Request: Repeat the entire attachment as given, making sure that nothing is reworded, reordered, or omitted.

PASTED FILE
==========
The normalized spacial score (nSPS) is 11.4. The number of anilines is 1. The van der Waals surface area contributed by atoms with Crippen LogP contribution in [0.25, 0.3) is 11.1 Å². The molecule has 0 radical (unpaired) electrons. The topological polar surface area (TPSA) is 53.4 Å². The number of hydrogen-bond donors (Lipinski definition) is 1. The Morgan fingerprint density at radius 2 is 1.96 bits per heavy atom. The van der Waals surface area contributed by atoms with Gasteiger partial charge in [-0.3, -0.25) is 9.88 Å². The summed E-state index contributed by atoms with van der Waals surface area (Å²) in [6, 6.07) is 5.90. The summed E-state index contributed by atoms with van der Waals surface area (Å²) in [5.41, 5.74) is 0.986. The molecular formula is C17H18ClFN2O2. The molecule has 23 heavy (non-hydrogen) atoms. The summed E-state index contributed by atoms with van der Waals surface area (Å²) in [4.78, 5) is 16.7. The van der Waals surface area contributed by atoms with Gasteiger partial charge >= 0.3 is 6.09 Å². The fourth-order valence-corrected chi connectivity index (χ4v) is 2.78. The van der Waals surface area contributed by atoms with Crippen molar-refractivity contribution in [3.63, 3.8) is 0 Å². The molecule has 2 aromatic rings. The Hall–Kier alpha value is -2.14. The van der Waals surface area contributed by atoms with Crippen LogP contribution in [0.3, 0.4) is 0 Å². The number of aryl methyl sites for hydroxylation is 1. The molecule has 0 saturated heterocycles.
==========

The normalized spacial score (nSPS) is 11.4. The number of anilines is 1. The van der Waals surface area contributed by atoms with Crippen LogP contribution in [0.25, 0.3) is 11.1 Å². The molecule has 0 radical (unpaired) electrons. The topological polar surface area (TPSA) is 53.4 Å². The number of hydrogen-bond donors (Lipinski definition) is 1. The Morgan fingerprint density at radius 2 is 1.96 bits per heavy atom. The van der Waals surface area contributed by atoms with Gasteiger partial charge in [-0.3, -0.25) is 9.88 Å². The summed E-state index contributed by atoms with van der Waals surface area (Å²) in [6, 6.07) is 5.90. The summed E-state index contributed by atoms with van der Waals surface area (Å²) in [5.41, 5.74) is 0.986. The molecular formula is C17H18ClFN2O2. The molecule has 23 heavy (non-hydrogen) atoms. The summed E-state index contributed by atoms with van der Waals surface area (Å²) in [4.78, 5) is 16.7. The van der Waals surface area contributed by atoms with Gasteiger partial charge >= 0.3 is 6.09 Å². The fourth-order valence-corrected chi connectivity index (χ4v) is 2.78. The van der Waals surface area contributed by atoms with Crippen molar-refractivity contribution in [3.63, 3.8) is 0 Å². The molecule has 2 aromatic rings. The Hall–Kier alpha value is -2.14. The van der Waals surface area contributed by atoms with Crippen LogP contribution in [0.3, 0.4) is 0 Å². The number of aryl methyl sites for hydroxylation is 1. The molecule has 0 saturated heterocycles.